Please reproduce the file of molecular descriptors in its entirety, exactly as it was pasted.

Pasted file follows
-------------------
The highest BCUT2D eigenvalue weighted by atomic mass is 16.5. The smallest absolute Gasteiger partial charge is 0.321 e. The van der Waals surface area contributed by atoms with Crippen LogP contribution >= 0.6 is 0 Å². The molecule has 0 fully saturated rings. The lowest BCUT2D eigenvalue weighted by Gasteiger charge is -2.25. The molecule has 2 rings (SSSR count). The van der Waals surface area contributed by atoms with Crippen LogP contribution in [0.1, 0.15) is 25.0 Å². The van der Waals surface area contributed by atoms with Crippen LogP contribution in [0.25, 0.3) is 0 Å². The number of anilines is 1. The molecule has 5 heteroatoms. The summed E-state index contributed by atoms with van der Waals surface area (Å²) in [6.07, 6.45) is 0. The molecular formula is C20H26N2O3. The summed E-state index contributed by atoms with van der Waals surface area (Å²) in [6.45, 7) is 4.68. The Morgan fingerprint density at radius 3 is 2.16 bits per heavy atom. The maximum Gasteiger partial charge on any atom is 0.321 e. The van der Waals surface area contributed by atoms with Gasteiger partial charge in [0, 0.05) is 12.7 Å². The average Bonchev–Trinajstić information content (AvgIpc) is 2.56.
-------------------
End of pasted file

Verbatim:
The highest BCUT2D eigenvalue weighted by atomic mass is 16.5. The smallest absolute Gasteiger partial charge is 0.321 e. The van der Waals surface area contributed by atoms with Crippen LogP contribution >= 0.6 is 0 Å². The molecule has 0 fully saturated rings. The lowest BCUT2D eigenvalue weighted by Gasteiger charge is -2.25. The molecule has 2 rings (SSSR count). The van der Waals surface area contributed by atoms with Crippen LogP contribution in [0.1, 0.15) is 25.0 Å². The van der Waals surface area contributed by atoms with Crippen LogP contribution in [0.25, 0.3) is 0 Å². The number of anilines is 1. The molecule has 5 heteroatoms. The summed E-state index contributed by atoms with van der Waals surface area (Å²) in [6.07, 6.45) is 0. The molecular formula is C20H26N2O3. The summed E-state index contributed by atoms with van der Waals surface area (Å²) in [6.45, 7) is 4.68. The Morgan fingerprint density at radius 3 is 2.16 bits per heavy atom. The maximum Gasteiger partial charge on any atom is 0.321 e. The van der Waals surface area contributed by atoms with Gasteiger partial charge in [0, 0.05) is 12.7 Å². The average Bonchev–Trinajstić information content (AvgIpc) is 2.56.